I’m not going to give you a formal recipe. If you are an experienced cook you can figure it out from my description and from this picture (I made this for breakfast this morning).


The only tricky part is the hollandaise, which I will be precise about. It’s not complicated to make but you have to know what you are doing. You’ll need a whisk, a double boiler of some sort, egg yolks and butter. A hollandaise is a semi-cooked emulsion of egg and butter, and all emulsions are tricky. You are trying to combine two things that don’t want to mix.

The proportions for hollandaise are ¼ cup of softened or melted butter, a squeeze of lemon juice, and a splash of water for each egg yolk. Place the egg yolks in the top of a double boiler on your counter top while heating water in the bottom to a simmer. If you do not have a double boiler suspend a stainless steel or heatproof glass bowl over simmering water so that the bowl does not come in direct contact with the water (otherwise the yolks will scramble). Whisk the yolks, water, and lemon juice together so that you have a smooth mix. Add a small amount of butter, place them over the steaming water and whisk vigorously. As the butter melts and begins to emulsify with the yolks add more butter, a little at a time at first, then increasing the amount as the emulsion forms and the sauce thickens. You should end up with a sauce slightly thicker than heavy cream. Keep it warm whilst you poach the eggs and steam the spinach.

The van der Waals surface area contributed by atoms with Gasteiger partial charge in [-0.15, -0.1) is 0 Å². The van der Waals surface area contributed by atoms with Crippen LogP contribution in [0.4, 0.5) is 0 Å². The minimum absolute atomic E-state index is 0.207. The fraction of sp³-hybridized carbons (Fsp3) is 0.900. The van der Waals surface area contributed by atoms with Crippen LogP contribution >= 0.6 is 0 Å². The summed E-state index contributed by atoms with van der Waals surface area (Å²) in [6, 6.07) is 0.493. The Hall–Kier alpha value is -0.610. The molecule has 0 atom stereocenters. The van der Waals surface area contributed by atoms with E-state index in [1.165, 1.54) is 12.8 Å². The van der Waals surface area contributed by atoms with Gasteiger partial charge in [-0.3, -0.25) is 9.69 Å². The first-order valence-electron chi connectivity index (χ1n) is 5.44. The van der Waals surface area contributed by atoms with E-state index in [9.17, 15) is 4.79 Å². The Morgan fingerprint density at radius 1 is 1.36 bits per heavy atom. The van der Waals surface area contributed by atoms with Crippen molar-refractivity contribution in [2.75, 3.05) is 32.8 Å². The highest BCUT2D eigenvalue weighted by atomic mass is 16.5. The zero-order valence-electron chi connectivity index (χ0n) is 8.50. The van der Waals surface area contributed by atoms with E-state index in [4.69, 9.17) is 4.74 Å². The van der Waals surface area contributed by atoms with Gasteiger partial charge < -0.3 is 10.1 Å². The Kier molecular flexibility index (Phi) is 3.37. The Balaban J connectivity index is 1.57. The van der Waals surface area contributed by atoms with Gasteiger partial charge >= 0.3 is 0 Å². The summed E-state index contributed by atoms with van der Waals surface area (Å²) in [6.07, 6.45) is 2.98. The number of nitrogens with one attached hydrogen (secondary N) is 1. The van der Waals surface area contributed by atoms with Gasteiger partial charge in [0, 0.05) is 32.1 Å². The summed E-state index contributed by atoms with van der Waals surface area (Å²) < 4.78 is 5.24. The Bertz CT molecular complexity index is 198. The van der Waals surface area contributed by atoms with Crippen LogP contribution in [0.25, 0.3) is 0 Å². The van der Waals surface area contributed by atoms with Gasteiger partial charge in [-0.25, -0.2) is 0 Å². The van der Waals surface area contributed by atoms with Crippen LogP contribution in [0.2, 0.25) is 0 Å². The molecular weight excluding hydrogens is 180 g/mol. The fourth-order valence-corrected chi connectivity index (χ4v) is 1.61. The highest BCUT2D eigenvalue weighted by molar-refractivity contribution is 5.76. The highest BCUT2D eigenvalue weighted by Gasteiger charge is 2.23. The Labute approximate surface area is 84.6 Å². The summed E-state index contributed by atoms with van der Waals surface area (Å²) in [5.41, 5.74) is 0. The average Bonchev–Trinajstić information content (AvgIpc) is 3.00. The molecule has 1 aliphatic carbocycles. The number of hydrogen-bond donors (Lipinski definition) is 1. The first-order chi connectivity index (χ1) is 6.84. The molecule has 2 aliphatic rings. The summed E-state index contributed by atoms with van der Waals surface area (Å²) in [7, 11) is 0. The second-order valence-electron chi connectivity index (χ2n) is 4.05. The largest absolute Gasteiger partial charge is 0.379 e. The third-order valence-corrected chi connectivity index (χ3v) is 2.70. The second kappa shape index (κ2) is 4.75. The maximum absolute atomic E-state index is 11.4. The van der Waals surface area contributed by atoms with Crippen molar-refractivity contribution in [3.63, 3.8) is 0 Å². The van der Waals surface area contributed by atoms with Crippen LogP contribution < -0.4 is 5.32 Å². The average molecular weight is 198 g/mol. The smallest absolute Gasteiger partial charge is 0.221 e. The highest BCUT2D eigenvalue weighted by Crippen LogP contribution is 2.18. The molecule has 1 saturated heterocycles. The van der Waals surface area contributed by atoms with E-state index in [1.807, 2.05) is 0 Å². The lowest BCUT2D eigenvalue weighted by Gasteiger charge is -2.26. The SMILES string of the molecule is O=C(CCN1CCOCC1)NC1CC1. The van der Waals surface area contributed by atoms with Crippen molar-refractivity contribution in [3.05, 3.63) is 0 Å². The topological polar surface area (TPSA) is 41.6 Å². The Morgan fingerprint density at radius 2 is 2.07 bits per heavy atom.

To make the dish, spoon a portion of spinach on a serving plate (I use a lot). Top with a poached egg and pour over it the hollandaise. I get very generous with the sauce too because it goes well with the spinach. Serve with buttered toast.